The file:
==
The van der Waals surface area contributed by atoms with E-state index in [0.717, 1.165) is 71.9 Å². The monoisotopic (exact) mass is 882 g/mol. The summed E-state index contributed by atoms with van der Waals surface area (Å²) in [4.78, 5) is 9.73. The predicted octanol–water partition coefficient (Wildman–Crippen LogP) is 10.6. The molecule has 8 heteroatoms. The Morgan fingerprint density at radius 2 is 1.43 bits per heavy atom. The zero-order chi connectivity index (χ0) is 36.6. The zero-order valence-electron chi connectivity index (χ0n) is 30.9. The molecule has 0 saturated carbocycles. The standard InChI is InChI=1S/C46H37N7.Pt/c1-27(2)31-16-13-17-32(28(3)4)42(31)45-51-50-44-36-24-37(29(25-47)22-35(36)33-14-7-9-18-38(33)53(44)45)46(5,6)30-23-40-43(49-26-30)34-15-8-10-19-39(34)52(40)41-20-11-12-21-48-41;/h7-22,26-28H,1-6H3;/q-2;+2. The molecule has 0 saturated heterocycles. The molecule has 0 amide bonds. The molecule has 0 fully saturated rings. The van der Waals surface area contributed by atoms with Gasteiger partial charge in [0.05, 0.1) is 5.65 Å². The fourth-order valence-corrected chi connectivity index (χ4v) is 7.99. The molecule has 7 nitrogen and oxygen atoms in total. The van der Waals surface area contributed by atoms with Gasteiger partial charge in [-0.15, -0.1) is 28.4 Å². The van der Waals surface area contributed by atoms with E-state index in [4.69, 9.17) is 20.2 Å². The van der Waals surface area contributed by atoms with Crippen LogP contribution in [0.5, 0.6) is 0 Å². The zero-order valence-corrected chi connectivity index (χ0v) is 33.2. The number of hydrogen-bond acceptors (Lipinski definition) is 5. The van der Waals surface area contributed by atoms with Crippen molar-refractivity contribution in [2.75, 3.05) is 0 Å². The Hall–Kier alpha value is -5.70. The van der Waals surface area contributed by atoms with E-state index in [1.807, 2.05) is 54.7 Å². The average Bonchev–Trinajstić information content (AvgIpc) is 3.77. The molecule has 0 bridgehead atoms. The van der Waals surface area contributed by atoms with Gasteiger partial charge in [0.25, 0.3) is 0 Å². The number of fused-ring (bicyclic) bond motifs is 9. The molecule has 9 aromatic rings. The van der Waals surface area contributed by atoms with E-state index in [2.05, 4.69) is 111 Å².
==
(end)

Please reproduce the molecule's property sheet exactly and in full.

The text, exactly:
The van der Waals surface area contributed by atoms with E-state index in [0.717, 1.165) is 71.9 Å². The monoisotopic (exact) mass is 882 g/mol. The summed E-state index contributed by atoms with van der Waals surface area (Å²) in [4.78, 5) is 9.73. The predicted octanol–water partition coefficient (Wildman–Crippen LogP) is 10.6. The molecule has 8 heteroatoms. The Morgan fingerprint density at radius 2 is 1.43 bits per heavy atom. The zero-order chi connectivity index (χ0) is 36.6. The zero-order valence-electron chi connectivity index (χ0n) is 30.9. The molecule has 0 saturated carbocycles. The standard InChI is InChI=1S/C46H37N7.Pt/c1-27(2)31-16-13-17-32(28(3)4)42(31)45-51-50-44-36-24-37(29(25-47)22-35(36)33-14-7-9-18-38(33)53(44)45)46(5,6)30-23-40-43(49-26-30)34-15-8-10-19-39(34)52(40)41-20-11-12-21-48-41;/h7-22,26-28H,1-6H3;/q-2;+2. The molecule has 0 saturated heterocycles. The molecule has 0 amide bonds. The molecule has 0 fully saturated rings. The van der Waals surface area contributed by atoms with Gasteiger partial charge in [0.05, 0.1) is 5.65 Å². The fourth-order valence-corrected chi connectivity index (χ4v) is 7.99. The molecule has 7 nitrogen and oxygen atoms in total. The van der Waals surface area contributed by atoms with Gasteiger partial charge in [-0.15, -0.1) is 28.4 Å². The van der Waals surface area contributed by atoms with E-state index in [4.69, 9.17) is 20.2 Å². The van der Waals surface area contributed by atoms with Crippen LogP contribution in [0.5, 0.6) is 0 Å². The zero-order valence-corrected chi connectivity index (χ0v) is 33.2. The number of hydrogen-bond acceptors (Lipinski definition) is 5. The van der Waals surface area contributed by atoms with Crippen molar-refractivity contribution in [2.75, 3.05) is 0 Å². The Hall–Kier alpha value is -5.70. The van der Waals surface area contributed by atoms with E-state index in [1.807, 2.05) is 54.7 Å². The average Bonchev–Trinajstić information content (AvgIpc) is 3.77. The molecule has 0 bridgehead atoms. The van der Waals surface area contributed by atoms with Gasteiger partial charge in [0.25, 0.3) is 0 Å². The number of fused-ring (bicyclic) bond motifs is 9. The molecule has 9 aromatic rings. The van der Waals surface area contributed by atoms with E-state index in [2.05, 4.69) is 111 Å².